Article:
Friday, March 28, 2014

In Loving Memory of “Pedrito”


Three days ago I posted a link to my article in the latest issue of the official magazine of Mennonite Church USA called The Mennonite. The article was about Pedro, a man I met during a visit to his church in Mexico City. It was titled “A New Creation.”

The way several friends from the church in Mexico responded to my article, I suspected that something was amiss. Sure enough, when I inquired, my brother in Christ, whom they affectionately called “Pedrito,” had died. They assumed that I had written the article in tribute to him because of his death. 

As a matter of fact, the story took place more that four years ago while I was leading a group of 18 students from Eastern Mennonite University on a semester-long trip through Guatemala and Mexico. I wrote the story about a year ago, and submitted it for publication shortly thereafter. It took that long to be published. 

There is a resurrection theme in the article, so I figured it would appear in the issue of the magazine closest to Easter. That indeed turned out to be the case. The coincidence of my article appearing near the time of Pedro’s death makes the message of the article even more powerful. Pedro’s life as a drug addict was transformed by the power of Christ when all other attempts at rehabilitation had failed. I describe it this way in the final paragraph of the article:

Our final church service together was Easter Sunday. During that service, we circulated around all the members of the church greeting them with the phrase, “Christ is risen,” to which the other responded, “He is risen indeed.” When I came to Pedro and looked him directly in his eyes, an emotion came over me, and I said to him, “Christ is risen, and I see him in your face.” This was the same face that I had rejected just a few days earlier. Without hesitation, he replied, “Yes, I was dead and now I am alive. I have risen from the dead like Christ.” I could not hold back the tears as I hugged him. Pedro was a new creation. So was I.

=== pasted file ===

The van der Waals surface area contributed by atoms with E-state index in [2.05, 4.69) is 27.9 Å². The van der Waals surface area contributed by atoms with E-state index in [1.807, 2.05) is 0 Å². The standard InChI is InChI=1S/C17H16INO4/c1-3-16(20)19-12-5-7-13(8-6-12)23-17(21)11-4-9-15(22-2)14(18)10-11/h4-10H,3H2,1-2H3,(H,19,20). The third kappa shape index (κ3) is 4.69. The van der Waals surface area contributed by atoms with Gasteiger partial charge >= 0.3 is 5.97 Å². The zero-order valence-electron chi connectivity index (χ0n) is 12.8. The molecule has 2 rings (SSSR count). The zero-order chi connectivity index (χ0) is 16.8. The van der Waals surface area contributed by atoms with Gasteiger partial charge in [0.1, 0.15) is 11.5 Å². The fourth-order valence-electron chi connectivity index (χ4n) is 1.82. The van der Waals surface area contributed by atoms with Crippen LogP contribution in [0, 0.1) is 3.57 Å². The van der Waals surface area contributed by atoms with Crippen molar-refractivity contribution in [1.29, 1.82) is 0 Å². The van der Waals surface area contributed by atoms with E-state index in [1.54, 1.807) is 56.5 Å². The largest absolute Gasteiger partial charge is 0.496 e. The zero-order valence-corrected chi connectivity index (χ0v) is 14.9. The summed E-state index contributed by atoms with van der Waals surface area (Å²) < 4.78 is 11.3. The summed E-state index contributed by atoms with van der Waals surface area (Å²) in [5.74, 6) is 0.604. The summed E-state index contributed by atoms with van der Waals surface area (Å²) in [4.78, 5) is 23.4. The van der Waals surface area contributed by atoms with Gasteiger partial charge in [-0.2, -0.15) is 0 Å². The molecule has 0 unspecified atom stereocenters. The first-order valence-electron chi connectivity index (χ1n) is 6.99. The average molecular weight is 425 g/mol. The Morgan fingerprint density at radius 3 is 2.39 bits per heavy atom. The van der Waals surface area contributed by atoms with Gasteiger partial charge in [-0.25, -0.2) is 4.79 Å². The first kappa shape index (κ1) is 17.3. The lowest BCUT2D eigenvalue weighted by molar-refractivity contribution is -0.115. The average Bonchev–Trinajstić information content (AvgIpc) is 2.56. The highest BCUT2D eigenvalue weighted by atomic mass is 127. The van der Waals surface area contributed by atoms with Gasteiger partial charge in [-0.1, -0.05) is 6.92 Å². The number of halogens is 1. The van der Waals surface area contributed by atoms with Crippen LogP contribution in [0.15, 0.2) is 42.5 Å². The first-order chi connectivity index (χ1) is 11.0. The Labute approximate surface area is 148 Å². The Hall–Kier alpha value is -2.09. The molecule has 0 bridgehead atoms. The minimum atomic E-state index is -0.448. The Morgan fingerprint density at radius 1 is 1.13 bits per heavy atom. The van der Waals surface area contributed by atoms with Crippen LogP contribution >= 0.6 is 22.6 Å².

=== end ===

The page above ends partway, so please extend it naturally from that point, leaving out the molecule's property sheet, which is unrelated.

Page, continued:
I hadn’t seen Pedro for over four years. The success rate of people kicking the habit when addicted to the kind of drugs he was is very low—extremely low. My friends confirmed for me that he remained faithful to his commitment to Christ and was free of drugs until he died. Pedrito is now in a place where no one will judge him by who he was, how he looked, or what he did. His short life touched me powerfully—even if we were only together for a few days. 

Thank you, Jesus, for bringing Pedro into my life. He’s probably got English down pat now.

Pedro with his Spanish/English Bible

Pedro in the middle of a bunch of "Gringos"






Thursday, March 13, 2014

Abstinence and Moderation


We are in the period of Lent in the church calendar. Lent is a time when many sincere Christians give up something to remind themselves that they are often too consumed by habits and practices that take over their lives. Those habits can relate to food and drink, to time playing favorite games, to time watching sports or other things on TV, or to time spent with social media. Some of these practices are more harmful than others when done to excess, but all of them can take over our lives, blocking out room for God. 

So we fast during Lent from one of the habits that dominate our lives. During that time we think and pray more deliberately about our relationship to God, our calling, and our need for discernment. It is part of discipleship; becoming more like Christ.

Anabaptists, the radical reformers of the 16th century, scoffed at the need for special emphases during the church year. Theirs was a daily practice of discipleship. “Whoever wants to be my disciple must deny themselves and take up their cross daily and follow me” (Lk. 9:23). Self denial didn’t take place only during Lent, but every day of the year.